Unlike last week's announcement by AT&T, in which Wachovia and other banks launched their own mobile-banking applications in partnership with the country's largest wireless provider, Citibank customers can access Citi Mobile from any carrier on over 100 handsets ranging from the BlackBerry to the RAZR. Bank of America launched a smaller mobile banking offering in Tennessee last month, and says it will take the service cross-country by year's end.
A prime concern for potential users is security, which Citi Mobile protects in three ways. First, each time customers access their account by phone, they must enter a six-digit personal identification number (PIN). Second, no personal data, including account numbers, are ever stored on the phone. And finally, all information sent between the phone and the bank has 128-bit encryption. While a cell phone virus could still circumvent such security in theory, it has yet to happen even in countries where mobile banking is already widely used.
Available for more than two years in Japan and much of Europe, cell-phone banking has been slow to catch on in the U.S., in part because of lack of interest. Wells Fargo shuttered its mobile banking offering in 2002 after only 2500 people had signed up over 18 months. (It plans to launch a new service later this year.) A recent study by Forrester Research found that only 10% of Americans said they would consider mobile banking, versus the 35% or so who already bank online. "It's hard to motivate someone to download something on their phone, and even if they do, it doesn't mean they will use it," says Forrester's Charles Golvin. While 20% of consumers have downloaded new ring tones, for example, less than 10% have done so with mobile games.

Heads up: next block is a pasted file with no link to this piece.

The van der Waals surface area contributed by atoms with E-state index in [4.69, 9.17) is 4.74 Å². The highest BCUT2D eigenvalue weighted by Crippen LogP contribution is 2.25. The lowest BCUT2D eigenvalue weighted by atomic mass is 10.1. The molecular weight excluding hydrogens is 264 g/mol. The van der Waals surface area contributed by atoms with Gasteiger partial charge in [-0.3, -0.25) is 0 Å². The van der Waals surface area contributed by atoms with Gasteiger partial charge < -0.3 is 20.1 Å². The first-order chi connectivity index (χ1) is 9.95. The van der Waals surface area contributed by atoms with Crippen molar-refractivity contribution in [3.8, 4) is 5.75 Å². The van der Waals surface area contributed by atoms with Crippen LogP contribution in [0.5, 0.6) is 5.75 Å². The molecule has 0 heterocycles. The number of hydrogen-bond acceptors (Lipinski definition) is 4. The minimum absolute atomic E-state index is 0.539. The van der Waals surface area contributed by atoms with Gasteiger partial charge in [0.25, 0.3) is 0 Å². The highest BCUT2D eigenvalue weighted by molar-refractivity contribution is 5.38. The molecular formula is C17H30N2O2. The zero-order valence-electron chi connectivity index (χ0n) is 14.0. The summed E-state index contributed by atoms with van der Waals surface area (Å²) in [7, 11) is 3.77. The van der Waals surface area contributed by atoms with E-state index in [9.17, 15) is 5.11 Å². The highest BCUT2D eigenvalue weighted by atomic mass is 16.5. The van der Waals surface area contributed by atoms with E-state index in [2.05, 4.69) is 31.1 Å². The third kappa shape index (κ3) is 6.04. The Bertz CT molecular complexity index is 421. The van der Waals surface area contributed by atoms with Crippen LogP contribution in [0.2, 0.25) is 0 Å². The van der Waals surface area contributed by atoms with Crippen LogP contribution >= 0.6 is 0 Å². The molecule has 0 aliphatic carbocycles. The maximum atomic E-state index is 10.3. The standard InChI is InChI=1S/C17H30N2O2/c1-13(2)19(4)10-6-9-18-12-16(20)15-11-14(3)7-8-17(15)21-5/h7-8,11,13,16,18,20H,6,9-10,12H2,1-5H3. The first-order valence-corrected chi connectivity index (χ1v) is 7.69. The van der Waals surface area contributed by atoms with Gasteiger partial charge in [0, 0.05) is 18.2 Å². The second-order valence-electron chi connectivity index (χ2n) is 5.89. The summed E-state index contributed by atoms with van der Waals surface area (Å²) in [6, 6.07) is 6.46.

Another hitch for mobile banking has been reluctance by wireless carriers and banks, both known for their strong-arm practices, to cede control over the application's look and feel. "Wireless carriers are not the easiest people to deal with. They want to control the user experience because in the end they are going to get blamed for it," says mobile analyst Roger Entner of IAG Research. Banks, on the other hand, are hyper-cautious. "They are so conservative and so security conscious. They don't want to do anything that will lead to fraud," says Gerry Purdy, chief mobile analyst at Frost & Sullivan.
That may be why Citibank, the number four retail bank in the U.S., chose to launch its application without partnering with a carrier. The downside of this strategy is that the onus will be on the user to download the application, and even once they do, the Citi Mobile icon will be hard to find since it will be buried inside menus on each phone. When Wachovia launches its mobile-banking service later this year, on the other hand, its icon will get prominent placement on AT&T branded phones.
Once mobile banking catches on, it's likely to pave the way for even more electronic-wallet services like making purchases at department stores, supermarkets and even vending machines. "This is just the first step of making Americans comfortable with using their cell phones as financial instruments," says analyst Entner. To take that next step, phone makers must embed a chip capable of near-field communication (NFC) that will work with special readers in stores, exactly like the contact-less credit and debit cards that are now available. Both Visa and MasterCard have trials under way, but have yet to announce plans for a national rollout.